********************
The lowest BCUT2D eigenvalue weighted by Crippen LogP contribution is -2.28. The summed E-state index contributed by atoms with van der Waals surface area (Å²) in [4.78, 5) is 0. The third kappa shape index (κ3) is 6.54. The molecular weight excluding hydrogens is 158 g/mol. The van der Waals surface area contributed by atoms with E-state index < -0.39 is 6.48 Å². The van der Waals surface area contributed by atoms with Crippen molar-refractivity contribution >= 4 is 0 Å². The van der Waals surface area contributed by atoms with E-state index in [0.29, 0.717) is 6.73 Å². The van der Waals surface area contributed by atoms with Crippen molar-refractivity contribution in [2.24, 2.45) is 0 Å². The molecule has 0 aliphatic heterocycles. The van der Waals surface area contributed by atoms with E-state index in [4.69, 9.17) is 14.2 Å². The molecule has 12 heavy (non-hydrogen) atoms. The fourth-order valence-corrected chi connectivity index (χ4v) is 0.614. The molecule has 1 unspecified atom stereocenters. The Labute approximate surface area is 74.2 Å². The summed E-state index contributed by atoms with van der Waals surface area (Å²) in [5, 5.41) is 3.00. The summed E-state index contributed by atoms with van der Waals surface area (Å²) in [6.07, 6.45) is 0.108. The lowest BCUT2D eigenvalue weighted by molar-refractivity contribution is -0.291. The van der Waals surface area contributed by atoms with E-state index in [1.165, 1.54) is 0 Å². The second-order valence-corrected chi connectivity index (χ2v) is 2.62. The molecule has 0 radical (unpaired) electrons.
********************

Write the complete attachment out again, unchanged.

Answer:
The lowest BCUT2D eigenvalue weighted by Crippen LogP contribution is -2.28. The summed E-state index contributed by atoms with van der Waals surface area (Å²) in [4.78, 5) is 0. The third kappa shape index (κ3) is 6.54. The molecular weight excluding hydrogens is 158 g/mol. The van der Waals surface area contributed by atoms with E-state index < -0.39 is 6.48 Å². The van der Waals surface area contributed by atoms with Crippen molar-refractivity contribution >= 4 is 0 Å². The van der Waals surface area contributed by atoms with E-state index in [0.29, 0.717) is 6.73 Å². The van der Waals surface area contributed by atoms with Crippen molar-refractivity contribution in [2.24, 2.45) is 0 Å². The molecule has 0 aliphatic heterocycles. The van der Waals surface area contributed by atoms with E-state index in [4.69, 9.17) is 14.2 Å². The molecule has 12 heavy (non-hydrogen) atoms. The fourth-order valence-corrected chi connectivity index (χ4v) is 0.614. The molecule has 1 unspecified atom stereocenters. The Labute approximate surface area is 74.2 Å². The summed E-state index contributed by atoms with van der Waals surface area (Å²) in [5, 5.41) is 3.00. The summed E-state index contributed by atoms with van der Waals surface area (Å²) in [6.07, 6.45) is 0.108. The lowest BCUT2D eigenvalue weighted by molar-refractivity contribution is -0.291. The van der Waals surface area contributed by atoms with E-state index in [1.165, 1.54) is 0 Å². The second-order valence-corrected chi connectivity index (χ2v) is 2.62. The molecule has 0 radical (unpaired) electrons.